The Chinese economy has been red hot for decades now, routinely experiencing double-digit annual GDP growth driven by massive investment in industry and exports. Many observers, however, think that the Chinese economy has gotten ahead of itself and today sits on top of a massive bubble. Some even think that the bubble has already burst. They point to higher debt levels, slowing GDP, and more recently, ridiculous volatility in the Chinese stock market. Does the Chinese market still have legs, or is this really the moment the bubble bursts?

Buckle your seat belt
Over the last three months the SPDR S&P China ETF has climbed over 18%. That was driven by a remarkable 21% jump from March 16 to April 16 alone. Since May 5 though, the ETF is down over 4%.

As big as those swings are, they're actually pretty stable compared to the exchanges on the Chinese mainland.

The Shanghai Stock Exchange, for example, popped over 2% on May 26 to a seven-year high. Two days later, the Shanghai dropped a dizzying 6.5%. Another Chinese exchange, the Shenzhen dropped 5% on the same day. The Shanghai and Shenzhen are up 125% and 160%, respectively, over the last 12 months.

The bubble theorist's claim that the rapid rise in the Chinese market is being driven less and less by solid fundamentals, and instead by speculative trading from everyday Chinese. Chinese brokerage firms have raised over $14 billion in new capital this year alone, almost half of which has been used to fund investing on margin.

In my view, the market volatility alone is insufficient to make any real judgement about a bubble. Some of the recent declines were driven by mechanical reasons related to Chinese central bank requirements and margin lending requirements. Those drivers aren't indicative of China's future economic prospects.

From a valuation standpoint, Chinese companies don't seem to be in bubble territory. The CSI 300 Index (a Chinese index similar to the S&P 500 in the U.S.) has a forward price to earnings ratio of 18.1 for 2015 projected earnings, and 15.5 for 2016. Expensive? Debatably so, but definitely not bubbly.

It's stressful if you're watching the markets every day -- a 6.5% one-day market drop would turn even the strongest stomachs -- but that in and of itself doesn't mean the market has advanced too far, too fast.

What about the economy's fundamentals then? Are they bubblicious?
Over the past two years, the Chinese economy has grown at around 7.5% annually. Current estimations for this year's growth are lower at about 6.7%. That's still brisk growth; it's just a considerable deceleration by Chinese standards.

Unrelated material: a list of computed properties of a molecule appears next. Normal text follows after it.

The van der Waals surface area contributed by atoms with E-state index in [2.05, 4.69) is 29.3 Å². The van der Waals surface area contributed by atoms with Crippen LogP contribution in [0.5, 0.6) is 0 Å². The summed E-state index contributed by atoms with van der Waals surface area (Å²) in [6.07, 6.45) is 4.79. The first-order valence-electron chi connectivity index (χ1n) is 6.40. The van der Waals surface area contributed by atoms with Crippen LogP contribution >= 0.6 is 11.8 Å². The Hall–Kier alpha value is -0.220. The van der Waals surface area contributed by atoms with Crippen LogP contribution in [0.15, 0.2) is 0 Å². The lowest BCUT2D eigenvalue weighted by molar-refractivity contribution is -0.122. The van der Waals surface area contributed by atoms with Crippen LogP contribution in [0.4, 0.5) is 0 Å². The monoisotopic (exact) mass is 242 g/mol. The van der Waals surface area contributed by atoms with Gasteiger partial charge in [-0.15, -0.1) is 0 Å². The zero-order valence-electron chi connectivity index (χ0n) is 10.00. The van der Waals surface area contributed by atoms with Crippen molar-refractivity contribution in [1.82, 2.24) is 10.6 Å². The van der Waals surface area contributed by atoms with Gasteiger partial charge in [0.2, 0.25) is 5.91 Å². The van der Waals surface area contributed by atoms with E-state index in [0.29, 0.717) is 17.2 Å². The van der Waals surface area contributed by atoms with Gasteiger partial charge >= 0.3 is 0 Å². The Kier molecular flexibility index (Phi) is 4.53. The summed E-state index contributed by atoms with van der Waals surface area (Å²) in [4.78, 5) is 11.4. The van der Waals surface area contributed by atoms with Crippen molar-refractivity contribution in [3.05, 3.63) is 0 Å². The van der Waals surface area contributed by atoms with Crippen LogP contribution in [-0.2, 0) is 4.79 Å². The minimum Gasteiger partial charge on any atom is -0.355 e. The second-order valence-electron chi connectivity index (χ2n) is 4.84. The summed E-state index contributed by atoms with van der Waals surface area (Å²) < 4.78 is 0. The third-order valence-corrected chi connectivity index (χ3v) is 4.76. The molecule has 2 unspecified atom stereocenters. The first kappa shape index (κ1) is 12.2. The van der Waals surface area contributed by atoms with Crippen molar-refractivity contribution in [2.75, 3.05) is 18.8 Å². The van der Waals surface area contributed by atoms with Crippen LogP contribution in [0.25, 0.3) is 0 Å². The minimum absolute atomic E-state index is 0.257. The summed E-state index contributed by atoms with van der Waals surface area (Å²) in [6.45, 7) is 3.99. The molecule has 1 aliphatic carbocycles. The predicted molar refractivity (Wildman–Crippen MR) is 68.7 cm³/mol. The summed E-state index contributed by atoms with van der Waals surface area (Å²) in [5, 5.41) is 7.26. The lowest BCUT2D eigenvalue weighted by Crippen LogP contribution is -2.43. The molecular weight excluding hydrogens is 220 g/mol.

In reaction, the Chinese government has attempted to engineer a "soft landing" for the economy. The Chinese central bank has lowered interest rates multiple times, injected liquidity into the markets, and has announced initiatives to increase spending on the nation's infrastructure. It's too early to tell if these actions will succeed in creating a "soft landing," but it's a proactive move that economists and investors have applauded. 

Chinese industrial profits have been stronger recently, and consensus estimates project corporate earnings to rise 12% in 2016 following a relatively flat 2% increase this year. The driver of that growth is gradually changing though, as noted by Chinese President Xi Jinping in his government work report released earlier this year. Jinping suggested that future growth would come from innovation and rely less and less on investment and government input. 

It's also critical to remember that China has the largest working age population in the world, and per capita GDP remains relatively low. The sheer mass of workers -- and also consumers -- gives China an economic engine unrivaled in the world today. 

So, has the bubble burst?
Based on the reasonable valuations of Chinese firms in terms of the price-to-earnings ratio and also the government's clear willingness to interfere in the markets to create a "soft landing," I do not see the Chinese economy in any immediate danger. If there really is a Chinese bubble, it has not yet burst.

However, over the long term, the Chinese have very serious issues to overcome. The shadow banking system, speculation in both real estate and equities, and shifting population demographics, in my view, do put a ceiling on just how high the Chinese economy can climb.

But for investors in the Chinese market today, that ceiling remains far from being reached.